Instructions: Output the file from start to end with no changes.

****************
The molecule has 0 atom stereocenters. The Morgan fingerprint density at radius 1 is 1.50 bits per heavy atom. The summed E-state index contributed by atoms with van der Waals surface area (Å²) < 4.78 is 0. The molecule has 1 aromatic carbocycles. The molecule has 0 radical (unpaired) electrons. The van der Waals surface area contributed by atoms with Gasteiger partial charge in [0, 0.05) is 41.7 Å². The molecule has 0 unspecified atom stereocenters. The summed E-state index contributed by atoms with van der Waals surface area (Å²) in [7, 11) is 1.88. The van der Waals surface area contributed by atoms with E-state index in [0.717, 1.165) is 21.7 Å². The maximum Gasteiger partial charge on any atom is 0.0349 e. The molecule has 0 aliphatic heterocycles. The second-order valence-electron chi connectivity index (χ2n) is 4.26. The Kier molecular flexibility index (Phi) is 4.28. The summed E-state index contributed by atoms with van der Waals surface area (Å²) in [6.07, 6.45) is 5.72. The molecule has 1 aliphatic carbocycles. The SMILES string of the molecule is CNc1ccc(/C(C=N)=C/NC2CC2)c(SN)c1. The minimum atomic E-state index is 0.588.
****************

The molecule has 0 atom stereocenters. The Morgan fingerprint density at radius 1 is 1.50 bits per heavy atom. The summed E-state index contributed by atoms with van der Waals surface area (Å²) < 4.78 is 0. The molecule has 1 aromatic carbocycles. The molecule has 0 radical (unpaired) electrons. The van der Waals surface area contributed by atoms with Gasteiger partial charge in [0, 0.05) is 41.7 Å². The molecule has 0 unspecified atom stereocenters. The summed E-state index contributed by atoms with van der Waals surface area (Å²) in [7, 11) is 1.88. The van der Waals surface area contributed by atoms with E-state index in [0.717, 1.165) is 21.7 Å². The maximum Gasteiger partial charge on any atom is 0.0349 e. The molecule has 0 aliphatic heterocycles. The second-order valence-electron chi connectivity index (χ2n) is 4.26. The Kier molecular flexibility index (Phi) is 4.28. The summed E-state index contributed by atoms with van der Waals surface area (Å²) in [6.07, 6.45) is 5.72. The molecule has 1 aliphatic carbocycles. The SMILES string of the molecule is CNc1ccc(/C(C=N)=C/NC2CC2)c(SN)c1. The minimum atomic E-state index is 0.588.